Thursday, September 28, 2006

Oh God - not him...

Watching the tortuous shenanigans of the Labour Party as half of them try to evict the Prime Minister and the other half go to increasingly desperate lengths to try to avoid the prospect of Gordon Brown moving in, it's easy to see a continuity in British politics. Historically, in the Conservative Party at least, the leader has been chosen not because of any great personal support or admiration, but because of who he is not. A simpler way of putting this would be that hatred is a better driving force than respect in politics.

David Cameron may escape this analysis - his election was as much an agreement with a perceived change of emphasis and angle as it was a rejection of David Davis - but looking at previous elections to the Tory leadership this stands out clearly. Howard was crowned because he wasn't the hapless Iain Duncan Smith; who in turn was elected only because he wasn't the Europhile Ken Clarke. Hague also benefited from this negative attribute, while John Major gained the top job itself because Michael Heseltine had too many enemies, not because Major had lots of personal support. Even Thatcher was chosen as much as a rejection of Heath as an endorsement of a new style of politics. Further back? Sir Alec Douglas-Home was neither Butler nor Hogg; Baldwin wasn't Curzon; the list goes on.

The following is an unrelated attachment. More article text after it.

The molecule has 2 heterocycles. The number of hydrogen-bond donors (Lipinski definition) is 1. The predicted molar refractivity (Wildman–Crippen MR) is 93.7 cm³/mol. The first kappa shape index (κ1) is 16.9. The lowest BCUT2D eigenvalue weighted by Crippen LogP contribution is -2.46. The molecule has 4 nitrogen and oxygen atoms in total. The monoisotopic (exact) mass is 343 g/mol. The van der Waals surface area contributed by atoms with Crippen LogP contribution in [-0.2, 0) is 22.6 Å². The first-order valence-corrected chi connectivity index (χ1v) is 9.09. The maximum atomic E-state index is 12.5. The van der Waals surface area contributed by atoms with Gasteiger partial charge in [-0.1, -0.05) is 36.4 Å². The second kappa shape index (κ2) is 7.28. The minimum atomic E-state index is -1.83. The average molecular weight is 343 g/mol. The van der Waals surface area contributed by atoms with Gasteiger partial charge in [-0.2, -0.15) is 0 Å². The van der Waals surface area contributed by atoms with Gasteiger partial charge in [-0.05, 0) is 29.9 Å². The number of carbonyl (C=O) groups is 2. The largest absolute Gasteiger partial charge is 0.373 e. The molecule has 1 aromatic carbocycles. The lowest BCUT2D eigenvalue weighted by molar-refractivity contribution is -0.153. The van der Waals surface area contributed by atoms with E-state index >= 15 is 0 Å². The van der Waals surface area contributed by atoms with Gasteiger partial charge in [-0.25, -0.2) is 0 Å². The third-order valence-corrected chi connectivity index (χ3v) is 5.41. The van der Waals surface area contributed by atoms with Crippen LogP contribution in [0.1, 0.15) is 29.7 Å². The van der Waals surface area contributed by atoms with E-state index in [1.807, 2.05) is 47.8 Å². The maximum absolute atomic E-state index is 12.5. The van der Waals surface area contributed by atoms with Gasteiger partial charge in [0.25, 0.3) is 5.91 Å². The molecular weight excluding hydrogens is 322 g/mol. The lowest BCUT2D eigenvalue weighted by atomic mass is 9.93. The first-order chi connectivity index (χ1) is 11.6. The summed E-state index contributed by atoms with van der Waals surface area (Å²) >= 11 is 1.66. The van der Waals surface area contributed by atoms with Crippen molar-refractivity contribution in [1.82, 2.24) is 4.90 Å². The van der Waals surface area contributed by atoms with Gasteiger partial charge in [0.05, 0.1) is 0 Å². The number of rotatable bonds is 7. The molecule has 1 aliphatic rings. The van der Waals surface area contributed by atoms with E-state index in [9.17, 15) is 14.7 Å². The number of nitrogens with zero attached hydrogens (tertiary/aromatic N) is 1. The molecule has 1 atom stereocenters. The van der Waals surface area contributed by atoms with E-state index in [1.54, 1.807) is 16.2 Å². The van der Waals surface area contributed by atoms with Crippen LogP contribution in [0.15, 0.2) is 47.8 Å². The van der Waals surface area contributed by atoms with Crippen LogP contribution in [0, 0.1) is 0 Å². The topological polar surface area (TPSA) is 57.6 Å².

I'm less au fait with the history of the Labour Party, and certainly Blair was a positive choice in 1994, but the tribulations of Tony Benn and the leaderships of Foot and Callaghan in his place suggests that a similar process has taken place in the past. It is certainly taking place now. In a way it is reassuring to see the Labour Party doing the same. For a Party that likes to trumpet its opposition to tradition and history at every turn, it's nice to see that they are as much slaves to it as anybody else.


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